T-cell receptor excision circles

From Wikipedia, the free encyclopedia
Jump to navigation Jump to search

T-cell receptor excision circles (TRECs) are small circles of DNA created in T-cells during their passage through the thymus as they rearrange their TCR genes.[1] Their presence indicates maturation of T cells; TRECs are reduced in SCID (Severe combined immunodeficiency disease).

Signal joint T-cell receptor excision circles (sjTRECs) might be used as a way to test the age of the individual from a blood sample.[2] The detection of sjTRECs can be further used as a diagnostic tool to monitor the thymic output (e.g., following hematopoietic stem cell transplantation or in cases of AIDS).[3]

See also[edit]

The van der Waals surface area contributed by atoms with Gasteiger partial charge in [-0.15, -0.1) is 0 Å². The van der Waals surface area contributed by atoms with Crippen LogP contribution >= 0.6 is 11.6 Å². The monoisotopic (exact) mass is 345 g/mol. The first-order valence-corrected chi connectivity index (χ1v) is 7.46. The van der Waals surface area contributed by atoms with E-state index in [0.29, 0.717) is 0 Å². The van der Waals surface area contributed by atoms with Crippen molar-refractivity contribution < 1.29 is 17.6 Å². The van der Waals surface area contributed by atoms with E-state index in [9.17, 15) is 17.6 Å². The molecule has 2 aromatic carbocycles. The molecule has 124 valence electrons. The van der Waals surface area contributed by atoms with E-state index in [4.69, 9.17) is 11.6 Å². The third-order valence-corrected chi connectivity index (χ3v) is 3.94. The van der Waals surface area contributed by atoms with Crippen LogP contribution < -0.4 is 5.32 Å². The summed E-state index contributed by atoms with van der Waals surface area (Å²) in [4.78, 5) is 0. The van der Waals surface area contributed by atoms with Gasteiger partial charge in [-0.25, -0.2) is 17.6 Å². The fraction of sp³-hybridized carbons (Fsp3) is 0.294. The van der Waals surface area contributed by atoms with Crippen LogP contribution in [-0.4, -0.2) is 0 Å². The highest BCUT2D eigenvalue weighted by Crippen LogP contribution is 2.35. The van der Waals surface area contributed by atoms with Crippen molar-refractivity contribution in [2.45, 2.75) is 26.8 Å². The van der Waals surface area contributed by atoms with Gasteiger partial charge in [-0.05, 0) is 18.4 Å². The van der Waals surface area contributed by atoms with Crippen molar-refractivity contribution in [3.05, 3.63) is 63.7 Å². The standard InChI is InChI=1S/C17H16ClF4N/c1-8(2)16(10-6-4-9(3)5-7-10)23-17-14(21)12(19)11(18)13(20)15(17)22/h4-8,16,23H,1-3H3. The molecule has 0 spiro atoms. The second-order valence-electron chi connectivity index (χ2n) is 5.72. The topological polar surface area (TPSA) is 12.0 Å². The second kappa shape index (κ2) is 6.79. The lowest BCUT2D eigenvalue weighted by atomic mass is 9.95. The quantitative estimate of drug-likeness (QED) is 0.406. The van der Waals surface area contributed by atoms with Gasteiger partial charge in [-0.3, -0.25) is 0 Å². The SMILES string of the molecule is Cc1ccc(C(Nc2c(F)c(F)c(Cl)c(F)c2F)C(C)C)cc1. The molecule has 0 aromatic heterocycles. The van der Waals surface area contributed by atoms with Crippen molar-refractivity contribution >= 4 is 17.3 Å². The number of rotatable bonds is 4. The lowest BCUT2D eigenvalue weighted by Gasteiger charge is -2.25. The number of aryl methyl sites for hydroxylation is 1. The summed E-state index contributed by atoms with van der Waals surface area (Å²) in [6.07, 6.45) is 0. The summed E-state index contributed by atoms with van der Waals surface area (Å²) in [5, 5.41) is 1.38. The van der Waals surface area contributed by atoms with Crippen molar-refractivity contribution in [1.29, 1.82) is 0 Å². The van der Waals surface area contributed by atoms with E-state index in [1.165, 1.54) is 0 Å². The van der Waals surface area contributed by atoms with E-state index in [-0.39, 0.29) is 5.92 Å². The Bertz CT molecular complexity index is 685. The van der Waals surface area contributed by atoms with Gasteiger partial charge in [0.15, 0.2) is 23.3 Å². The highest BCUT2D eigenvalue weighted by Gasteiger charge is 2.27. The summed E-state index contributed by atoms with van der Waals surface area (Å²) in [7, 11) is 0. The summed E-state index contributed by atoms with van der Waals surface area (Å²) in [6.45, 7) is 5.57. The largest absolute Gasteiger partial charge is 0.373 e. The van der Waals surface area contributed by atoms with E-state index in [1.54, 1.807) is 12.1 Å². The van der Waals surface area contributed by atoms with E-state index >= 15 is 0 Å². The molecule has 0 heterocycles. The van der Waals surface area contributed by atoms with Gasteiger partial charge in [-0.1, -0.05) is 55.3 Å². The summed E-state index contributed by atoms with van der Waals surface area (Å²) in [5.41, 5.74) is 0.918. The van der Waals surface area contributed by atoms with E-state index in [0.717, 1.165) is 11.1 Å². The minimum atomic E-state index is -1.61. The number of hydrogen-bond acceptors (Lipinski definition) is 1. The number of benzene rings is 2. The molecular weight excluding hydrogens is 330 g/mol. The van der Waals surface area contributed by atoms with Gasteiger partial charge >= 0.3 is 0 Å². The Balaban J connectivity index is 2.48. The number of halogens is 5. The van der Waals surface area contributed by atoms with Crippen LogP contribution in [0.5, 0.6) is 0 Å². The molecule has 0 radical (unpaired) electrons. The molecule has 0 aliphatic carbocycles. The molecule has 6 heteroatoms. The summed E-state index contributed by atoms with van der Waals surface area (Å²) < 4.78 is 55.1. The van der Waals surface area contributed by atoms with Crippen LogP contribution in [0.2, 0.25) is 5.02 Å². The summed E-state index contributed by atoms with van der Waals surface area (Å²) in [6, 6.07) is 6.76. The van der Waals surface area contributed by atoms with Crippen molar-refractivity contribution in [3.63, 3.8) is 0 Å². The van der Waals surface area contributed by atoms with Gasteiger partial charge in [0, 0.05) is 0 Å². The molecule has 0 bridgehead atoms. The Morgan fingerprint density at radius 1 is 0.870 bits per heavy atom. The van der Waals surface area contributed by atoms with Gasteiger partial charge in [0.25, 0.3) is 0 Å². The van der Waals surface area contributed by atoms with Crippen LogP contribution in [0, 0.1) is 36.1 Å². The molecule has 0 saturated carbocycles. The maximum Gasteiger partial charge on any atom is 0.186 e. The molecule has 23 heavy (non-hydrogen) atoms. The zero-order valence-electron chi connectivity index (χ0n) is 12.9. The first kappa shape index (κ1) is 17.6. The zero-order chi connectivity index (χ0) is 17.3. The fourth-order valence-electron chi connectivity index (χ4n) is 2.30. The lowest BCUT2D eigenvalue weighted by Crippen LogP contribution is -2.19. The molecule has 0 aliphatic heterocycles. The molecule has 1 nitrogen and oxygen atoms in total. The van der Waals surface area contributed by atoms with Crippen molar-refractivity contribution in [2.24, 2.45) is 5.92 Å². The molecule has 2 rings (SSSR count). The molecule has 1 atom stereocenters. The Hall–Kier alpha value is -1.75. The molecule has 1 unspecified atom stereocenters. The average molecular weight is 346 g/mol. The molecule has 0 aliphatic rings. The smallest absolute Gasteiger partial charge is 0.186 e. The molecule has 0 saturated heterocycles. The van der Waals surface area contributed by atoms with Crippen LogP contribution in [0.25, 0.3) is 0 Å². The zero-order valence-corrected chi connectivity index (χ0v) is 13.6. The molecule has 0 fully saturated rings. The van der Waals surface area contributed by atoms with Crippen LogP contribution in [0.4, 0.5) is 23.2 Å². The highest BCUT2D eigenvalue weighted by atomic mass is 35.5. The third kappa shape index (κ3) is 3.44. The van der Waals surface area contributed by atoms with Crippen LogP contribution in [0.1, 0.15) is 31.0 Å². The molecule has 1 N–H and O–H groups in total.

1. ^ http://allergycases.org/2010/05/t-cell-receptor-excision-circles-trecs.html[full citation needed]
  2. ^ [1][full citation needed]
  3. ^ Al-Harthi L, Marchetti G, Steffens CM, Poulin J, Sékaly R, Landay A (2000). "Detection of T cell receptor circles (TRECs) as biomarkers for de novo T cell synthesis using a quantitative polymerase chain reaction-enzyme linked immunosorbent assay (PCR-ELISA)". Journal of Immunological Methods. 237 (1–2): 187–97. doi:10.1016/S0022-1759(00)00136-8. PMID 10725462.